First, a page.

Buy State Flags from Allstate FlagsBuy US flags from Five Star Flags
This page is part of © FOTW Flags Of The World website

British shipping companies (T)

Last modified: 2005-12-31 by rob raeside
Keywords: triangle (red) | tankers ltd | tack hwa shipping | thompson steam-shipping | townsend thoreson | trader navigation | transatlantic carriers | turnbull scott & co | tyne tees steam shipping co. | th | tt | tcl | tcl | ts |
Links: FOTW homepage | search | disclaimer and copyright | write us | mirrors



See also:

Tankers, Ltd

[Tankers, Ltd houseflag] by Jarig Bakker

Tankers, Ltd (belonged to the Athel Line, which in its turn was part of United Molasses) - blue with black parallelogram bordered white, charged with white "T'. Source: All about Ships & Shipping, 1938
Jarig Bakker, 20 October 2003


W.J. Tatem, Ltd.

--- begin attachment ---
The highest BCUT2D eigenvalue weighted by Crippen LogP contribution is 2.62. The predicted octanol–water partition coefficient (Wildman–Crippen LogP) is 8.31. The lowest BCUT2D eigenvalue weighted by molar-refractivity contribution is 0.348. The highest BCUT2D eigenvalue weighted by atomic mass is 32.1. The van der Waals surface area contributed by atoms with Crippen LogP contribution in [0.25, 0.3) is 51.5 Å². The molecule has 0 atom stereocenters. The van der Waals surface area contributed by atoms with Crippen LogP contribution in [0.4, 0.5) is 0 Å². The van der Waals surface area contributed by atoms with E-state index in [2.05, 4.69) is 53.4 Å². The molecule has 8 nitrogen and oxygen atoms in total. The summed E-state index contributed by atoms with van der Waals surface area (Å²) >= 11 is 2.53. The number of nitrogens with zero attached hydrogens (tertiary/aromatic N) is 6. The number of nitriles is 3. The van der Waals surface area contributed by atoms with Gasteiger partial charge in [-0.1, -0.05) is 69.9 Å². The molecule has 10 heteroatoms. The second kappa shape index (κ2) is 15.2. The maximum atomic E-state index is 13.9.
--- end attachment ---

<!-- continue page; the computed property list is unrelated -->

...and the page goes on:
[W.J. Tatem, Ltd. houseflag] by Phil Nelson, 8 April 2000

from Stewart and Styring's Flags, Funnels and Hull Colors 1963


Tavistock Shipping Co.

[Tavistock Shipping Co., Ltd. houseflag] by Jarig Bakker, based on the website of the National Maritime Museum

From the website of the National Maritime Museum, the house flag of Tavistock Shipping Co., London. A rectangular blue flag with a white letter 'T'. The flag is made of a wool and synthetic fibre bunting. It has a cotton hoist and is machine sewn. A rope and toggle is attached."

Brown (1951) lists this as The Tavistock Shipping Co., Ltd. (Purvis Shipping Co., Ltd.), London
Jarig Bakker, 1 September 2004


Teck Hwa Shipping Co., Ltd.

[Teck Hwa Shipping Co., Ltd. houseflag] by Phil Nelson, 11 April 2000

from Stewart and Styring's Flags, Funnels and Hull Colors 1963